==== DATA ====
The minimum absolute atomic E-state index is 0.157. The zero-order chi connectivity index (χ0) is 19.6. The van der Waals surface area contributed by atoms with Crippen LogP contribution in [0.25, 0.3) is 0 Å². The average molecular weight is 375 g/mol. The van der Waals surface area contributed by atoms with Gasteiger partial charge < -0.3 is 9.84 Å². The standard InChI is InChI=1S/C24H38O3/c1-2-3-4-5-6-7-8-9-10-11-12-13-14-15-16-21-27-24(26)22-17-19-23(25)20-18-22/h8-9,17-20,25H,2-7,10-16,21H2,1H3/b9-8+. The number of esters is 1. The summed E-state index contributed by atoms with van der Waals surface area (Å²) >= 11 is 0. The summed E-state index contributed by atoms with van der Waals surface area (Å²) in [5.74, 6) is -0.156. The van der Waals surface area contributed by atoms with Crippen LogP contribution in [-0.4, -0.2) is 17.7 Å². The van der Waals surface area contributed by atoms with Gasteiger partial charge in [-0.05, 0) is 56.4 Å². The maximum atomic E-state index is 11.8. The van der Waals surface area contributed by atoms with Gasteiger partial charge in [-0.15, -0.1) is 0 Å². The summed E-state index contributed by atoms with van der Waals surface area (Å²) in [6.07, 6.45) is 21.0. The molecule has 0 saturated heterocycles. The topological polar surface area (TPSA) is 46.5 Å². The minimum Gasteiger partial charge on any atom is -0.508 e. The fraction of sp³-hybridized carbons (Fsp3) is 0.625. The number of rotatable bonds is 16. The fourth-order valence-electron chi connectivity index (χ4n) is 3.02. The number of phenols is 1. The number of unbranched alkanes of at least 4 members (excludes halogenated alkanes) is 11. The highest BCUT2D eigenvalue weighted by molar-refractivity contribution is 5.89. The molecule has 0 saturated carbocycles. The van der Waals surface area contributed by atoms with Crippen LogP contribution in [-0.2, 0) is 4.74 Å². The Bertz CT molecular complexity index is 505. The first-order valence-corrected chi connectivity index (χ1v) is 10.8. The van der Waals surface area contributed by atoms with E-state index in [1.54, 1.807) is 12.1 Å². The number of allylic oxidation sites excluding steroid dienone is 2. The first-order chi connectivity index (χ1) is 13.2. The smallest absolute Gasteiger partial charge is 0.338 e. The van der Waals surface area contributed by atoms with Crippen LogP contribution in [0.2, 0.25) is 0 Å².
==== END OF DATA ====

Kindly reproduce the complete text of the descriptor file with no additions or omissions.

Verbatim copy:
The minimum absolute atomic E-state index is 0.157. The zero-order chi connectivity index (χ0) is 19.6. The van der Waals surface area contributed by atoms with Crippen LogP contribution in [0.25, 0.3) is 0 Å². The average molecular weight is 375 g/mol. The van der Waals surface area contributed by atoms with Gasteiger partial charge < -0.3 is 9.84 Å². The standard InChI is InChI=1S/C24H38O3/c1-2-3-4-5-6-7-8-9-10-11-12-13-14-15-16-21-27-24(26)22-17-19-23(25)20-18-22/h8-9,17-20,25H,2-7,10-16,21H2,1H3/b9-8+. The number of esters is 1. The summed E-state index contributed by atoms with van der Waals surface area (Å²) >= 11 is 0. The summed E-state index contributed by atoms with van der Waals surface area (Å²) in [5.74, 6) is -0.156. The van der Waals surface area contributed by atoms with Crippen LogP contribution in [-0.4, -0.2) is 17.7 Å². The van der Waals surface area contributed by atoms with Gasteiger partial charge in [-0.05, 0) is 56.4 Å². The maximum atomic E-state index is 11.8. The van der Waals surface area contributed by atoms with Gasteiger partial charge in [-0.15, -0.1) is 0 Å². The summed E-state index contributed by atoms with van der Waals surface area (Å²) in [6.07, 6.45) is 21.0. The molecule has 0 saturated heterocycles. The topological polar surface area (TPSA) is 46.5 Å². The minimum Gasteiger partial charge on any atom is -0.508 e. The fraction of sp³-hybridized carbons (Fsp3) is 0.625. The number of rotatable bonds is 16. The fourth-order valence-electron chi connectivity index (χ4n) is 3.02. The number of phenols is 1. The number of unbranched alkanes of at least 4 members (excludes halogenated alkanes) is 11. The highest BCUT2D eigenvalue weighted by molar-refractivity contribution is 5.89. The molecule has 0 saturated carbocycles. The van der Waals surface area contributed by atoms with Crippen LogP contribution in [-0.2, 0) is 4.74 Å². The Bertz CT molecular complexity index is 505. The first-order valence-corrected chi connectivity index (χ1v) is 10.8. The van der Waals surface area contributed by atoms with E-state index in [1.54, 1.807) is 12.1 Å². The number of allylic oxidation sites excluding steroid dienone is 2. The first-order chi connectivity index (χ1) is 13.2. The smallest absolute Gasteiger partial charge is 0.338 e. The van der Waals surface area contributed by atoms with Crippen LogP contribution in [0.2, 0.25) is 0 Å².